Back when I was in Minnesota, that was the case lol. But being in Nebraska, winter is more tamed, at least in Lincoln. Further west or north, it's similar to Minnesota. My wife and I are hopefully getting a house this summer, so I'll have a place to build both projects.
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    Re: ST2-NG questions
    #16
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    Plans on the Badland calls for 11 3/4" shocks for the front and 16 3/4" for the rear. They call for dual shocks front and rear on each a-arm. I'm hoping to modify and just one shock per A-arm. Any suggestions on shocks that will work the long run?
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    Re: ST2-NG questions
    #17
    Keeper of the Asylum K-fab's Avatar
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    Scottsdale, AZ. 10.9 miles from the trailheads
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    Any Fox or King would/should be good. FOA, uh... Pretty much any of the more popular brands.

    Easy to tune, pretty universal, lots of springs that fit.

    Fox Air shocks are probably the best, bang for the buck if your not racing - they do require a little bit of setup equipment (nitrogen bottle, regulator and attachment to charge the shock) but they're usually the least expensive and one of the easiest to tune. Very user friendly and would work well on a car your size.
    Sand is for fast cars

    Dirt is for fast drivers



    Yellow Dog Racing
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    Re: ST2-NG questions
    #18
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    I may have to go that route. I was hoping to go a bit more economical at first. 15 years ago, it should have been relatively easy to find the shocks the plans call for. Closest I can find for the front if I go by the plans are 12" eye to eye from Azusaeng.com. They are cheap oil filled hydraulic shocks with springs to help, but I bet a time or two on the trails will wear them out. Seems like shocks are the single most expensive parts (even with the engine in my case). I'll probably look more at Fox, since those air shocks seem to be more reasonably priced.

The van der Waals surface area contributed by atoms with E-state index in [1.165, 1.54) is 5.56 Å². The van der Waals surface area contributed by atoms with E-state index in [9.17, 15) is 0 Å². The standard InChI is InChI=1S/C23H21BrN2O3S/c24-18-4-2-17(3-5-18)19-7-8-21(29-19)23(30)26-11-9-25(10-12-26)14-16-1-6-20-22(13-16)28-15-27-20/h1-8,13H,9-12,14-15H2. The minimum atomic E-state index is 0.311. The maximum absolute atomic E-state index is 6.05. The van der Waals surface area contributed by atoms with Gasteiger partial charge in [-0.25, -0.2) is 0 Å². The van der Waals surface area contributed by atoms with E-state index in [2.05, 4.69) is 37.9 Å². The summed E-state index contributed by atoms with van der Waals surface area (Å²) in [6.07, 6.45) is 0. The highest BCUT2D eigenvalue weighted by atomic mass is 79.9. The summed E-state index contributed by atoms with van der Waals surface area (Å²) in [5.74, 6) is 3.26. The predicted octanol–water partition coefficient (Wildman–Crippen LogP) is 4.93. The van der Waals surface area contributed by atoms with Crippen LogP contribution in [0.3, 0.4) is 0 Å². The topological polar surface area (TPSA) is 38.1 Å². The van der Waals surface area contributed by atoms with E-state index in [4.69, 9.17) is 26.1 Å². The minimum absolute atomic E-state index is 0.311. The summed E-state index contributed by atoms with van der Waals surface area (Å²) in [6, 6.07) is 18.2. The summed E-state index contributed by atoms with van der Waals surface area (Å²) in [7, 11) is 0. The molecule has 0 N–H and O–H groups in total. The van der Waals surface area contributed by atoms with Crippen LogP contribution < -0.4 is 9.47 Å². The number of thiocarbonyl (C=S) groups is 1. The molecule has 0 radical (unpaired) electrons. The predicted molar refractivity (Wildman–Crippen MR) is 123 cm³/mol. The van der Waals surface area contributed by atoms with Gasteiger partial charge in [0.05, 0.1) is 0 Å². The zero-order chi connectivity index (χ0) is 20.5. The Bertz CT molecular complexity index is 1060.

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    Re: ST2-NG questions
    #19
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    So looking at FOA and Fox, both more or less need to wheel travel. Is there any easy way to figure this out by just going off the blueprints or should I build it and then buy the shocks later?
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    Re: ST2-NG questions
    #20
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    you can build the buggy without shocks, but be careful when you weld in the shock tabs and other components around the A arms.

    If you are building off plans, you could make a few sets of tubes that take the place of the shock. One set could be full-out and the other set could be full-in.

    Also, look into AFCO shocks. They're used primarily for dirt track and drag racing, but SAE Baja buggies use them as well. They use the nitrogen filled coilovers shocks with adjustable rebound or compression.

    You should be able to find some used on eBay or marketplace or just buy new.

    Good luck!